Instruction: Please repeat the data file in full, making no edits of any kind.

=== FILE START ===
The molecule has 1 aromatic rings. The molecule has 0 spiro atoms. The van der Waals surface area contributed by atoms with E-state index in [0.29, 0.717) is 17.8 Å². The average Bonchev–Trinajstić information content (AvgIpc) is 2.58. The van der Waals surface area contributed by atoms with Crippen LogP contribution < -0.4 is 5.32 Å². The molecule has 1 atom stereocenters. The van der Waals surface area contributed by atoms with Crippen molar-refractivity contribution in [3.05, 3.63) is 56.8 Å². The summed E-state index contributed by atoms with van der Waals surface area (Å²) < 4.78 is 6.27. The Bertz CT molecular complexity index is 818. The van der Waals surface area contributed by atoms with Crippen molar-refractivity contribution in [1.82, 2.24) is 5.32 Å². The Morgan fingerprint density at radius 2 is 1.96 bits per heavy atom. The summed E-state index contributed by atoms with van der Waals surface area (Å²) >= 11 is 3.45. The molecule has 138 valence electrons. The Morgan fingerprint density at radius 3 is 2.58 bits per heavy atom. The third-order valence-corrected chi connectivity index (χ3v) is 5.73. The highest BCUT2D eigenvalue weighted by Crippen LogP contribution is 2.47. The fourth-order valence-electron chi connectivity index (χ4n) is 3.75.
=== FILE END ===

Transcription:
The molecule has 1 aromatic rings. The molecule has 0 spiro atoms. The van der Waals surface area contributed by atoms with E-state index in [0.29, 0.717) is 17.8 Å². The average Bonchev–Trinajstić information content (AvgIpc) is 2.58. The van der Waals surface area contributed by atoms with Crippen LogP contribution < -0.4 is 5.32 Å². The molecule has 1 atom stereocenters. The van der Waals surface area contributed by atoms with Crippen molar-refractivity contribution in [3.05, 3.63) is 56.8 Å². The summed E-state index contributed by atoms with van der Waals surface area (Å²) < 4.78 is 6.27. The Bertz CT molecular complexity index is 818. The van der Waals surface area contributed by atoms with Crippen molar-refractivity contribution in [1.82, 2.24) is 5.32 Å². The Morgan fingerprint density at radius 2 is 1.96 bits per heavy atom. The summed E-state index contributed by atoms with van der Waals surface area (Å²) >= 11 is 3.45. The molecule has 138 valence electrons. The Morgan fingerprint density at radius 3 is 2.58 bits per heavy atom. The third-order valence-corrected chi connectivity index (χ3v) is 5.73. The highest BCUT2D eigenvalue weighted by Crippen LogP contribution is 2.47. The fourth-order valence-electron chi connectivity index (χ4n) is 3.75.